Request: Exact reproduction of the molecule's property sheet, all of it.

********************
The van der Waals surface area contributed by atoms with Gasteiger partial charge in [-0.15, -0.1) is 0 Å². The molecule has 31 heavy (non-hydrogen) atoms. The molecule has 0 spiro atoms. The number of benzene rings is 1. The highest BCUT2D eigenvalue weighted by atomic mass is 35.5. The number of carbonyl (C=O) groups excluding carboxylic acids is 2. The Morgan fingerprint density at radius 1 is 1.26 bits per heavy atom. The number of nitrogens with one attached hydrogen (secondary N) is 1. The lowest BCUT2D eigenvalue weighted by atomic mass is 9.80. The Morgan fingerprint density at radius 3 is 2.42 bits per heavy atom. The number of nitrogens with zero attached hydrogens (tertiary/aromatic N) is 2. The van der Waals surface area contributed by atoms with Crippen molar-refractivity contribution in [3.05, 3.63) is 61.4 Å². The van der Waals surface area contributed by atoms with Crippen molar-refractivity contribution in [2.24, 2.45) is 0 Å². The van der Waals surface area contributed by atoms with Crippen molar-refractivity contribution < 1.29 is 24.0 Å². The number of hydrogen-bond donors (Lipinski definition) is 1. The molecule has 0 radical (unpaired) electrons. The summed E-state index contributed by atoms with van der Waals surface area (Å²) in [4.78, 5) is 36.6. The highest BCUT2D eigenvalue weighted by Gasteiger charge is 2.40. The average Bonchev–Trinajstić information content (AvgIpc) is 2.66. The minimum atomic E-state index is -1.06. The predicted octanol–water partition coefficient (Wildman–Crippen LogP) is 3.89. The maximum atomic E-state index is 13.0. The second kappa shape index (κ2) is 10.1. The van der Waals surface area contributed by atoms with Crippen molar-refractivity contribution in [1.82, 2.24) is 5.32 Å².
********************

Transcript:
The van der Waals surface area contributed by atoms with Gasteiger partial charge in [-0.15, -0.1) is 0 Å². The molecule has 31 heavy (non-hydrogen) atoms. The molecule has 0 spiro atoms. The number of benzene rings is 1. The highest BCUT2D eigenvalue weighted by atomic mass is 35.5. The number of carbonyl (C=O) groups excluding carboxylic acids is 2. The Morgan fingerprint density at radius 1 is 1.26 bits per heavy atom. The number of nitrogens with one attached hydrogen (secondary N) is 1. The lowest BCUT2D eigenvalue weighted by atomic mass is 9.80. The Morgan fingerprint density at radius 3 is 2.42 bits per heavy atom. The number of nitrogens with zero attached hydrogens (tertiary/aromatic N) is 2. The van der Waals surface area contributed by atoms with Crippen molar-refractivity contribution in [3.05, 3.63) is 61.4 Å². The van der Waals surface area contributed by atoms with Crippen molar-refractivity contribution in [2.24, 2.45) is 0 Å². The van der Waals surface area contributed by atoms with Crippen molar-refractivity contribution < 1.29 is 24.0 Å². The number of hydrogen-bond donors (Lipinski definition) is 1. The molecule has 0 radical (unpaired) electrons. The summed E-state index contributed by atoms with van der Waals surface area (Å²) in [4.78, 5) is 36.6. The highest BCUT2D eigenvalue weighted by Gasteiger charge is 2.40. The average Bonchev–Trinajstić information content (AvgIpc) is 2.66. The minimum atomic E-state index is -1.06. The predicted octanol–water partition coefficient (Wildman–Crippen LogP) is 3.89. The maximum atomic E-state index is 13.0. The second kappa shape index (κ2) is 10.1. The van der Waals surface area contributed by atoms with Crippen molar-refractivity contribution in [1.82, 2.24) is 5.32 Å².